Opinion: Rediscover your wellness compass in time of uncertainty

Posted online

This year has been nothing short of remarkable and mostly for the wrong reasons.

Tensions are high across the nation, as we have seen well over 200,000 of our fellow citizens lose their lives from the pandemic, rioting in the streets and a general trend toward anger rather than empathy.

With all the doom and gloom that surrounds us, you might wonder what, if anything, wellness can do to make things any better. More importantly, you may be telling yourself that your usual wellness routine has been so brutally interrupted for so long now that it is impossible to recapture it again. Let me assure you that wellness in all its forms is perhaps the one constant that you can rely on at any time and, in particular, tough times such as these.

Most of us, and I include myself here, have great intentions when it comes to our health. We plan to walk more and eat less. We plan to sleep more and drink less. We plan to be grateful more often and critical of others less often. We plan to be more supportive of our spouse and kids and less frustrated with them when they make mistakes.

If you are like me, and I am guessing you are, many of those aspirations last about as long as it takes to get off of the couch and head to the fridge to grab the last piece of cheesecake. The good news is that you can simply start again as soon as you go off course.

When you fly, the pilot sets the course from the airport you are leaving to your destination airport. However, 99% of the flight time you are on a deviated flight path. Perhaps the pilot does this to avoid a storm, heavy turbulence or they thought they saw Elvis in the clouds. The reason is irrelevant – unless it actually was Elvis, of course. The point is you arrive safely, and all is well in your world.

So what if you haven’t been jogging in six months, what is to stop you from starting today? Maybe you have gained the so-called COVID-19 pounds by munching on comfort food. Perhaps you can improve your purchases at your next grocery store visit and replace a low-energy, high-sugar snack with a healthier alternative. The key is you are in control of your actions.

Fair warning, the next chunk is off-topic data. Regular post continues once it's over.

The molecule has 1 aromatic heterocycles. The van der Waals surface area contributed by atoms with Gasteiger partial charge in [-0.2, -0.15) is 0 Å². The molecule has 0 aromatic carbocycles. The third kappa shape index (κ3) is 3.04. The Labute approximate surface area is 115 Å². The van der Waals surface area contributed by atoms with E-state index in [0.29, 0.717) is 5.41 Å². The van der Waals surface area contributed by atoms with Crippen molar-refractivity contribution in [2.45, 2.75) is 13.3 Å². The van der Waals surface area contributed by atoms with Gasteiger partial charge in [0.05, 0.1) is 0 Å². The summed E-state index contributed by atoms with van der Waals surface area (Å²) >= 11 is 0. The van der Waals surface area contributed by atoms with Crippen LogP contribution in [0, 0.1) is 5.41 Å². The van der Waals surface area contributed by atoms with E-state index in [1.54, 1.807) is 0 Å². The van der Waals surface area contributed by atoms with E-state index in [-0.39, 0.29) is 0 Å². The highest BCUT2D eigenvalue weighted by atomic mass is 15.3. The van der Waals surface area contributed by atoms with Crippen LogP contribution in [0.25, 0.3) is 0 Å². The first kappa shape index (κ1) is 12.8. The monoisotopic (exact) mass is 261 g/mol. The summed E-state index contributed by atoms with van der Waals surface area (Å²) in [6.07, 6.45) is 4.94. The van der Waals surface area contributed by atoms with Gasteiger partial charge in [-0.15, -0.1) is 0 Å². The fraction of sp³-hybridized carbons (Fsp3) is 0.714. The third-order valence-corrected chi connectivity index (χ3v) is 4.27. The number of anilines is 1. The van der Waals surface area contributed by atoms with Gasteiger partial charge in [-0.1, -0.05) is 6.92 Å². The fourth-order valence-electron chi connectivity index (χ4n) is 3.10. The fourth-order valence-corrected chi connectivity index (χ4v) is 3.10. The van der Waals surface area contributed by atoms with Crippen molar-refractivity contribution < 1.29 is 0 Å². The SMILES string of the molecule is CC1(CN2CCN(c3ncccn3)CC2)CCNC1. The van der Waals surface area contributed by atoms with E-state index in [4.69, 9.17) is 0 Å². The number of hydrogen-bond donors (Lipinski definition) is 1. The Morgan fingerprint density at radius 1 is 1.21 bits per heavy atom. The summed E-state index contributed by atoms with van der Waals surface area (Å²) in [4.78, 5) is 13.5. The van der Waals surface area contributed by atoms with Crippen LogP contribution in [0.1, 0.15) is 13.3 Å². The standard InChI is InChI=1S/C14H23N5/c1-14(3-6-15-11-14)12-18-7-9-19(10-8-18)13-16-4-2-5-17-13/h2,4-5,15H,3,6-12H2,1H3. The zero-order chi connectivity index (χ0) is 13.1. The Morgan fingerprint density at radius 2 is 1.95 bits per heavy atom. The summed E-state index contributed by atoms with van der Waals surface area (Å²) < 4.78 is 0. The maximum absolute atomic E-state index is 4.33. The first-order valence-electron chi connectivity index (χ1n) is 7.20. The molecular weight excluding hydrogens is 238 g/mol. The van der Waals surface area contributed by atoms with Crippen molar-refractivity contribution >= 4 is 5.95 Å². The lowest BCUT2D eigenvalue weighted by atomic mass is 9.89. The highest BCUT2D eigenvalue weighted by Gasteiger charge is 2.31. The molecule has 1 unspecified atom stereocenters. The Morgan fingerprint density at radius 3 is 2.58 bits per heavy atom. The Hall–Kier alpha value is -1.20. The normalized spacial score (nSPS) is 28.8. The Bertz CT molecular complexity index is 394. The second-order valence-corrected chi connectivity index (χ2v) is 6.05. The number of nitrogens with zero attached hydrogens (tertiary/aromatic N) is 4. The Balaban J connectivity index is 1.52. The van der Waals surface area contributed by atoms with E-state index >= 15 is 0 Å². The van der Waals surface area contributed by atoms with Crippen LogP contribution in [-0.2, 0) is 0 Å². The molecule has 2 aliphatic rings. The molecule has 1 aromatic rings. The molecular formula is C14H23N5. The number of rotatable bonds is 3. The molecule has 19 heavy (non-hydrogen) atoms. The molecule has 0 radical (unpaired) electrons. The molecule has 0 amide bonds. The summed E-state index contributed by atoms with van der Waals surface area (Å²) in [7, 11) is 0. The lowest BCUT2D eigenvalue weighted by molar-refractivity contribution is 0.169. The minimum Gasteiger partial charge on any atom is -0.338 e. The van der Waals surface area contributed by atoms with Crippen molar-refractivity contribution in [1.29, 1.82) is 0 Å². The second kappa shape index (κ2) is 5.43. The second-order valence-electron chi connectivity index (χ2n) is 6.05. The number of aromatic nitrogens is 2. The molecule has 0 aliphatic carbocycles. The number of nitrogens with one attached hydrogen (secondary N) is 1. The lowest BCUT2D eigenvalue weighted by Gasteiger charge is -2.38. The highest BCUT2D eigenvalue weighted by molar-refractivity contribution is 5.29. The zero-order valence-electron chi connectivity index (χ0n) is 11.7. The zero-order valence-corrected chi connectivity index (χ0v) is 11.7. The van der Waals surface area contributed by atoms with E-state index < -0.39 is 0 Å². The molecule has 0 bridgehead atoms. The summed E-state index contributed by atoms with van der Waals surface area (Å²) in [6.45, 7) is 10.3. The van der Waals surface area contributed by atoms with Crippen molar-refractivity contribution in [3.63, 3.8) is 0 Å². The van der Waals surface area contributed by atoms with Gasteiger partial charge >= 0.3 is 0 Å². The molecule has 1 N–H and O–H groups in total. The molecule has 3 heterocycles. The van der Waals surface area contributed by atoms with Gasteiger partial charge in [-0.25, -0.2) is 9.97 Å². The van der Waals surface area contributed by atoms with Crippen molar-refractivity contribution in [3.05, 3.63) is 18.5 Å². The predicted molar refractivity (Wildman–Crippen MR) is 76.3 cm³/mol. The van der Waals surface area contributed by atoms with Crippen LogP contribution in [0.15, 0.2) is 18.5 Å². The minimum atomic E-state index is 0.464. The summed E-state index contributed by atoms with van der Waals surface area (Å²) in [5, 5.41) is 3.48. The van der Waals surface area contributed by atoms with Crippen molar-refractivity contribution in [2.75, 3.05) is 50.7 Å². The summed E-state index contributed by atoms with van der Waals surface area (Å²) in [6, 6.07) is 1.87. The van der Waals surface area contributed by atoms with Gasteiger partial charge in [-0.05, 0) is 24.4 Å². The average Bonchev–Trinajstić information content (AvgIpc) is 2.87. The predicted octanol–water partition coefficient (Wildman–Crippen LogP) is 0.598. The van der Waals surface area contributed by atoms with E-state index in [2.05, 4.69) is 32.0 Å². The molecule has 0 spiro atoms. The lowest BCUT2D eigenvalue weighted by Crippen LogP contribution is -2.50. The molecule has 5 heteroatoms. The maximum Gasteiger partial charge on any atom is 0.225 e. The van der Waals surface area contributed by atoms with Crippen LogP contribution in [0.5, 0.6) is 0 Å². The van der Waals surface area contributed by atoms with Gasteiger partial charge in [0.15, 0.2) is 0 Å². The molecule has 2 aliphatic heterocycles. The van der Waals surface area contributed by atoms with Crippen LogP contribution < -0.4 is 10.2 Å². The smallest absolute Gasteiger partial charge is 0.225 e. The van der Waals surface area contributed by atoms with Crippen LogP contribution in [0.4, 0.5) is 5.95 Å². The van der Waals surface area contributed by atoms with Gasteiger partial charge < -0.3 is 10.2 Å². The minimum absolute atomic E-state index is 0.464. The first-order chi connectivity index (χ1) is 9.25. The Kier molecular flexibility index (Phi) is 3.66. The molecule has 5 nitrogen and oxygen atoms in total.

In these unprecedented times, you need to take care of your physical health and, equally as importantly, your mental health. Read positive, uplifting and educational works. Connect with your friends, family and co-workers through the numerous virtual options available. Spend time connecting to nature. Old Mother Nature has seen a thing or two, survived a pandemic or two and is more beautiful than ever. Take solace in this.

Financial wellness is another area that could be a great benefit to employees during this pandemic. In a recent study by Morgan Stanley, researchers found three areas of major concern for employees:

1. Fifty percent of employees spend more than they earn each month.

2. Thirty-seven percent of workers say they have more debt than they can manage.

3. Forty-one percent of them say they don’t have enough savings to cover three months of living expenses.

These are clearly worrying statistics, and the stress levels of employees dealing with the additional burden of the pandemic can barely be imagined. The study found there are powerful reasons for offering a financial wellness program internally:

1. Sixty percent of employees would be more likely to stay at a job if their employer offered financial wellness benefits.

2. Seventy-one percent of workers would be comfortable discussing financial matters at work with a financial professional unaffiliated with their employer.

At the end of the day, employees want to feel like they are part of something bigger than themselves. They yearn to be a part of an organization that is empathetic and caring.

Regardless of what type of wellness offering you provide your employees, make sure it addresses their needs. Remember employees who feel engaged tend to remain with and loyal to your organization for the long haul. A Glassdoor study found that companies providing a good employee experience outperformed the S&P 500 by 122%.

Individual health, organizational health and community health all require attention. Take the time to assess the needs of each and find ways which you can impact the lives of others in a positive fashion. Being kind, listening with empathy and providing opportunities is the least we can do. The most we can do is our best, and we should all strive to do this every day. So, recalibrate your compass, find your true north and let’s become healthy in every way.

Cameron Black is an adviser and director of corporate wellness consulting at Ollis/Akers/Arney. He can be reached at cameron.black@ollisaa.com.